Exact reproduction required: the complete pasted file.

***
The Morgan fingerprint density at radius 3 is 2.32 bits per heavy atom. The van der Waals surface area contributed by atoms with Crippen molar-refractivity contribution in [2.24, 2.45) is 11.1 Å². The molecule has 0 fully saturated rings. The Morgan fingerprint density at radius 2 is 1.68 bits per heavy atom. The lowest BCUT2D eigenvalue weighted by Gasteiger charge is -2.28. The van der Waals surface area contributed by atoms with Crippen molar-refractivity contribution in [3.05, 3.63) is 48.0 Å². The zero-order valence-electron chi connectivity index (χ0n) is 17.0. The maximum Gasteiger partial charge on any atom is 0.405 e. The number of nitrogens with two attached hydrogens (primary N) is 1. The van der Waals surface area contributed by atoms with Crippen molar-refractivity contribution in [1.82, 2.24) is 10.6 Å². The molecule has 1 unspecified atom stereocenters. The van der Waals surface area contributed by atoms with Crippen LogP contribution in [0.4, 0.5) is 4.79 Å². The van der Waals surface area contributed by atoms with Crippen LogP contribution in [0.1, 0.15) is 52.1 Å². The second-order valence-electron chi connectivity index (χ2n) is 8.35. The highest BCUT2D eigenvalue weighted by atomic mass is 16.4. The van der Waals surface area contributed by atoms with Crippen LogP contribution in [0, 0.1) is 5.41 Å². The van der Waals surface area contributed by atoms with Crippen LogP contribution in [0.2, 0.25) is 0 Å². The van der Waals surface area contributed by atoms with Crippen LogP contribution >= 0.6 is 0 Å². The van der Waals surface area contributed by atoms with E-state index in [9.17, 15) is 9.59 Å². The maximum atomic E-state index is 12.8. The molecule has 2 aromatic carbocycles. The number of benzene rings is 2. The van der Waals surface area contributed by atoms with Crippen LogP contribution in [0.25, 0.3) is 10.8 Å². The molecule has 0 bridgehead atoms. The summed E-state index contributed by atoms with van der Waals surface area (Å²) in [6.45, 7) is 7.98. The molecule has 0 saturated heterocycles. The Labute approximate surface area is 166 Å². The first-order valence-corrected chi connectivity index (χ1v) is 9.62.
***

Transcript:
The Morgan fingerprint density at radius 3 is 2.32 bits per heavy atom. The van der Waals surface area contributed by atoms with Crippen molar-refractivity contribution in [2.24, 2.45) is 11.1 Å². The molecule has 0 fully saturated rings. The Morgan fingerprint density at radius 2 is 1.68 bits per heavy atom. The lowest BCUT2D eigenvalue weighted by Gasteiger charge is -2.28. The van der Waals surface area contributed by atoms with Crippen molar-refractivity contribution in [3.05, 3.63) is 48.0 Å². The zero-order valence-electron chi connectivity index (χ0n) is 17.0. The maximum Gasteiger partial charge on any atom is 0.405 e. The number of nitrogens with two attached hydrogens (primary N) is 1. The van der Waals surface area contributed by atoms with Crippen molar-refractivity contribution in [1.82, 2.24) is 10.6 Å². The molecule has 1 unspecified atom stereocenters. The van der Waals surface area contributed by atoms with Crippen LogP contribution in [0.4, 0.5) is 4.79 Å². The van der Waals surface area contributed by atoms with Crippen LogP contribution in [0.1, 0.15) is 52.1 Å². The second-order valence-electron chi connectivity index (χ2n) is 8.35. The highest BCUT2D eigenvalue weighted by atomic mass is 16.4. The van der Waals surface area contributed by atoms with Crippen LogP contribution in [0, 0.1) is 5.41 Å². The van der Waals surface area contributed by atoms with Crippen LogP contribution in [0.2, 0.25) is 0 Å². The van der Waals surface area contributed by atoms with Crippen LogP contribution >= 0.6 is 0 Å². The van der Waals surface area contributed by atoms with E-state index in [9.17, 15) is 9.59 Å². The maximum atomic E-state index is 12.8. The molecule has 2 aromatic carbocycles. The number of benzene rings is 2. The van der Waals surface area contributed by atoms with Crippen LogP contribution in [0.25, 0.3) is 10.8 Å². The molecule has 0 bridgehead atoms. The summed E-state index contributed by atoms with van der Waals surface area (Å²) in [6.45, 7) is 7.98. The molecule has 0 saturated heterocycles. The Labute approximate surface area is 166 Å². The first-order valence-corrected chi connectivity index (χ1v) is 9.62.